Figure 2. Skin inflammation in Grhl1−/− mice.

(A) Blood levels of TSLP in Grhl1+/+ (gray bar) and Grhl1−/− mice (blue bar), measured with ELISA kit. (B) Levels of expression of antimicrobial peptides S100A8 and S100A9 in the epidermis of Grhl1+/+ (gray bar) and Grhl1−/− mice (blue bar), measured with Q-RT-PCR. (C) Representative skin sections of Grhl1+/+ (top panel) and Grhl1−/− mice (bottom panel) stained with toluidine blue to visualize dermal mast cells (purple cells). Scale bars represent 200 µm. (D) Quantification of skin infiltration with mast cells for Grhl1+/+ (gray bar) and Grhl1−/− mice (blue bar), estimated as numbers of stained cells per 1 mm2 area of 10 µm thick skin section (using ImageJ software). (A, B, D) Significance (Student’s t-test, p-value) is shown above bars.

Antimicrobial peptides and TSLP are known to act as chemo-attractants and their elevated levels in the skin induce its infiltration with immune cells, as detailed in a recent review [15]. To detect immune cells in the dermis we stained skin sections with toluidine blue, which labels cells containing granules rich in histamine and heparin, mainly mast cells. After such staining they are visible as purple cells. Data was documented by photography (Fig. 2C). Results were quantified using ImageJ software as a number of cells per 1 mm2 of 10 µm thick section of skin. Grhl1−/− mice have significantly more stained cells (79.8 cells/mm2; SD = 18.5 cells/mm2) than their wild type littermates (47.7 cells/mm2; SD = 5.0 cells/mm2) (p = 0.00001) (Fig. 2D). These results indicate that the Grhl1−/− mice exhibit mild chronic skin inflammation.

Grhl1−/− Mice Develop more Skin Tumors with Earlier Onset than Grhl1+/+ Littermates

It has recently been proposed that any mouse model with subacute skin barrier defects may display increased propensity to chemically-induced skin tumor development [16]. Grhl1−/− animals do not develop spontaneous tumors, even in old age, and the observable lifespan and activity of these mice in old age are the same as in control wild type littermates (Table S1). This suggests that loss of GRHL1 transcription factor alone is insufficient to induce cancerous transformation. However, the genetic background of Grhl1 KO mice is C57BL/6 (Black 6), and this mouse strain is very resistant to skin tumorigenesis, which may explain why we did not observe spontaneous tumors in the Grhl1-null mice [17]. Therefore we applied the standard two-stage skin carcinogenesis protocol in Grhl1−/− and Grhl1+/+ mice, using DMBA and TPA as tumor inducer and promoter, respectively (Fig. 3A) [11], [18]. In this experiment we used 15 mice of each genotype, at the starting age of 2–3 months. The representative appearance of Grhl1−/− and Grhl1+/+ mice after 30 weeks of TPA treatment is presented in Fig. 3B. The histological analysis was performed by certified pathologist – Monika Durzynska, MD, from the Maria Sklodowska-Curie Memorial Cancer Center and Institute of Oncology, Warsaw. This assay revealed no differences in types of lesions between control and Grhl1−/− mice, and all analyzed samples were papillomas or highly differentiated SCC. In the wild type mice, 26 overall lesions (28%) were examined by the certified pathologist, which included 10 SCC (100%). In the Grhl1-null mice, 32 overall lesions (65%) were examined by Ms Durzynska, which included 12 SCC (57%). The hematoxylin and eosin staining of a representative squamous cell tumor from a knockout animal is presented on Fig. 3C.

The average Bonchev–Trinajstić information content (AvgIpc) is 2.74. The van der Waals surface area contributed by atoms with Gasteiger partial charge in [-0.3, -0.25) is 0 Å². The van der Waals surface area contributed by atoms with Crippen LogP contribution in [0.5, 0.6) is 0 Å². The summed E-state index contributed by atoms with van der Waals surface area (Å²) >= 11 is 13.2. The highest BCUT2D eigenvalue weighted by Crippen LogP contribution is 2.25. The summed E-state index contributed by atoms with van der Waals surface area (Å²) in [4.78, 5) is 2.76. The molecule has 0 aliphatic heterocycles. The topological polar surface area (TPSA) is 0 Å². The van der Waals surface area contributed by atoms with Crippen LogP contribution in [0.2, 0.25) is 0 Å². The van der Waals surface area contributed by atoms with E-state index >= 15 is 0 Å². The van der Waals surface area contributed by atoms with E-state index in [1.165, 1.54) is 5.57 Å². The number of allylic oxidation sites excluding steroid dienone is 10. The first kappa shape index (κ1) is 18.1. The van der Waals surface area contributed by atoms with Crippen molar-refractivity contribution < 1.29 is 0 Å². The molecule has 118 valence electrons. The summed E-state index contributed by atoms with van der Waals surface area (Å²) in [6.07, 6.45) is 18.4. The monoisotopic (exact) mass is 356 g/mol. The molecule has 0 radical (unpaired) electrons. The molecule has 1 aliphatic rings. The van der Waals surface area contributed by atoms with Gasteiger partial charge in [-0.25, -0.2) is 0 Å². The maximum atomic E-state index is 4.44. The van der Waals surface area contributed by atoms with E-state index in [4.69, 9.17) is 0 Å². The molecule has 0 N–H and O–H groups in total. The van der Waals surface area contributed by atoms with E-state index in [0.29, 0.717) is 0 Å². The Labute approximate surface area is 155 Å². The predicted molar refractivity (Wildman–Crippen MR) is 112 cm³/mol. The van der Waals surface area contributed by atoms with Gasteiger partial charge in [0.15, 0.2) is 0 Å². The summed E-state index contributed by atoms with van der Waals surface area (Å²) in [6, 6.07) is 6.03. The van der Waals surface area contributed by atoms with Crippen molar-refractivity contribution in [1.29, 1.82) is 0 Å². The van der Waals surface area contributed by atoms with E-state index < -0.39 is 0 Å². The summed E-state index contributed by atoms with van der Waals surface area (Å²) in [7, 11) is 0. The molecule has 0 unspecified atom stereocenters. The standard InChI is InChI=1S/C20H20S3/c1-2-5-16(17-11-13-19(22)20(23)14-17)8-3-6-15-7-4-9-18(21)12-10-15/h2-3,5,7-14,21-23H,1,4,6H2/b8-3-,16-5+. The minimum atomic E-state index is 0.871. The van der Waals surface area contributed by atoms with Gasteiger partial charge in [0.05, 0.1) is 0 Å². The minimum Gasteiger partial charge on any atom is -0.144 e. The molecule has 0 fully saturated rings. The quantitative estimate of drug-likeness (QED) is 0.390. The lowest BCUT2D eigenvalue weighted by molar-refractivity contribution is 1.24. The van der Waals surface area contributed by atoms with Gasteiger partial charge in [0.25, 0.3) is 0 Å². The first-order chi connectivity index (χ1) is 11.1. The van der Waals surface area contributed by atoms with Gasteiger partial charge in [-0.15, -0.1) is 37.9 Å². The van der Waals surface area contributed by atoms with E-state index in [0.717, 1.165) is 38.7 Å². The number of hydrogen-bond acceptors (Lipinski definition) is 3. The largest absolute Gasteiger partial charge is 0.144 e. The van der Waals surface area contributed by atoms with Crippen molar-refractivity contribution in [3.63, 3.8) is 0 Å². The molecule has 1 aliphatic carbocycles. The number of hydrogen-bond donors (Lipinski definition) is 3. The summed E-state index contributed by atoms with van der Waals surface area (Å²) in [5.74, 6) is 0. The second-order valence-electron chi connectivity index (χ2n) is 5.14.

Figure 3. Skin carcinogenesis in Grhl1−/− and control mice.

(A) Timeline of DMBA/TPA treatment in two-stage chemically-induced skin tumor development protocol. (B) Representative Grhl1−/− and Grhl1+/+ mice after 30 weeks of TPA treatment. (C) Hematoxylin and eosin staining of a representative SCC tumor from a Grhl1−/− mouse at low (left panel) and high magnification (right panel); scale bar represents 200 µm. (D) Summary of the results. (E–F) Average number of: (E) papillomas; (F) squamous cell tumors; (G) Kaplan-Meier analysis presenting tumor free mice in relation to the time of experiment. Grhl1−/− – red lines; Grhl1+/+ – blue lines. Asterisks indicate time points at which differences between the two groups of animals were statistically significant (p<0.05).

We did not observe significant differences between Grhl1+/+ and Grhl1−/− mice in the onset of development of papillomas. In both groups the first papillomas appeared after 5 weeks of TPA treatment (Fig. 3E). In total the Grhl1−/− mice developed 49 papillomas, Grhl1+/+ –94 papillomas (p = 0.022). The number of mice which developed papillomas was similar –14 and 13 mice, respectively, out of 15 mice in each group (Fig. 3D). These results suggest again that loss of GRHL1 transcription factor has no impact on timing of cancerous transformation of keratinocytes, but it reduces the occurrence of papillomas.